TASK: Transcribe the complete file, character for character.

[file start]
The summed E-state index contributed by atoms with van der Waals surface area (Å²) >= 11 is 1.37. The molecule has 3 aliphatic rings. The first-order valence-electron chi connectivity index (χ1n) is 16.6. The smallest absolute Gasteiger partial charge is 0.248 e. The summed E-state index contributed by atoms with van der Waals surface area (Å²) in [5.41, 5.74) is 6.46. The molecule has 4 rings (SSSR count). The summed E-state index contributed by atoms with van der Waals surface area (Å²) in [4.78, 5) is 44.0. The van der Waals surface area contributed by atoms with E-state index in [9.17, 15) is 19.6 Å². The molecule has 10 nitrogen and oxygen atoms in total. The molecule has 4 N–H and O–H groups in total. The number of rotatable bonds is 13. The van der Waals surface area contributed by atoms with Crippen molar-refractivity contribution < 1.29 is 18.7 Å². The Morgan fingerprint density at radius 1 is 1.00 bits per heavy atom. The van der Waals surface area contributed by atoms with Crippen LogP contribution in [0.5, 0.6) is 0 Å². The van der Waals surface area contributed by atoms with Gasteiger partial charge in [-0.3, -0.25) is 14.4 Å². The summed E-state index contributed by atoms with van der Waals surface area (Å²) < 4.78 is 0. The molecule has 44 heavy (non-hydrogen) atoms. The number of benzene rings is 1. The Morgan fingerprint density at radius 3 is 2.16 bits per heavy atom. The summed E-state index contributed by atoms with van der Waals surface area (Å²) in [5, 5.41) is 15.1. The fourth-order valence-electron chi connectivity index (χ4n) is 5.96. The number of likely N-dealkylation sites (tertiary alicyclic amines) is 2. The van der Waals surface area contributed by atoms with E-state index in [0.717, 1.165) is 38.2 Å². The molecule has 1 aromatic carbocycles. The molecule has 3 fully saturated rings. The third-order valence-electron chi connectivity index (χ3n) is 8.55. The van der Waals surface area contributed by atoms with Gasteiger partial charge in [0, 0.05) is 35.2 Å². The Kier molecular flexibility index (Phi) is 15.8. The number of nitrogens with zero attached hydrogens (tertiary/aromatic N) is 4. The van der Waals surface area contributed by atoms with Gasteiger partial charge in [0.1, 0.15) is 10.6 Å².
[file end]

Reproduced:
The summed E-state index contributed by atoms with van der Waals surface area (Å²) >= 11 is 1.37. The molecule has 3 aliphatic rings. The first-order valence-electron chi connectivity index (χ1n) is 16.6. The smallest absolute Gasteiger partial charge is 0.248 e. The summed E-state index contributed by atoms with van der Waals surface area (Å²) in [5.41, 5.74) is 6.46. The molecule has 4 rings (SSSR count). The summed E-state index contributed by atoms with van der Waals surface area (Å²) in [4.78, 5) is 44.0. The van der Waals surface area contributed by atoms with E-state index in [9.17, 15) is 19.6 Å². The molecule has 10 nitrogen and oxygen atoms in total. The molecule has 4 N–H and O–H groups in total. The number of rotatable bonds is 13. The van der Waals surface area contributed by atoms with Crippen molar-refractivity contribution < 1.29 is 18.7 Å². The Morgan fingerprint density at radius 1 is 1.00 bits per heavy atom. The van der Waals surface area contributed by atoms with Crippen LogP contribution in [0.5, 0.6) is 0 Å². The van der Waals surface area contributed by atoms with Gasteiger partial charge in [-0.3, -0.25) is 14.4 Å². The summed E-state index contributed by atoms with van der Waals surface area (Å²) < 4.78 is 0. The molecule has 44 heavy (non-hydrogen) atoms. The number of benzene rings is 1. The Morgan fingerprint density at radius 3 is 2.16 bits per heavy atom. The summed E-state index contributed by atoms with van der Waals surface area (Å²) in [5, 5.41) is 15.1. The fourth-order valence-electron chi connectivity index (χ4n) is 5.96. The number of likely N-dealkylation sites (tertiary alicyclic amines) is 2. The van der Waals surface area contributed by atoms with E-state index in [0.717, 1.165) is 38.2 Å². The molecule has 1 aromatic carbocycles. The molecule has 3 fully saturated rings. The third-order valence-electron chi connectivity index (χ3n) is 8.55. The van der Waals surface area contributed by atoms with Gasteiger partial charge in [0, 0.05) is 35.2 Å². The Kier molecular flexibility index (Phi) is 15.8. The number of nitrogens with zero attached hydrogens (tertiary/aromatic N) is 4. The van der Waals surface area contributed by atoms with Gasteiger partial charge in [0.1, 0.15) is 10.6 Å².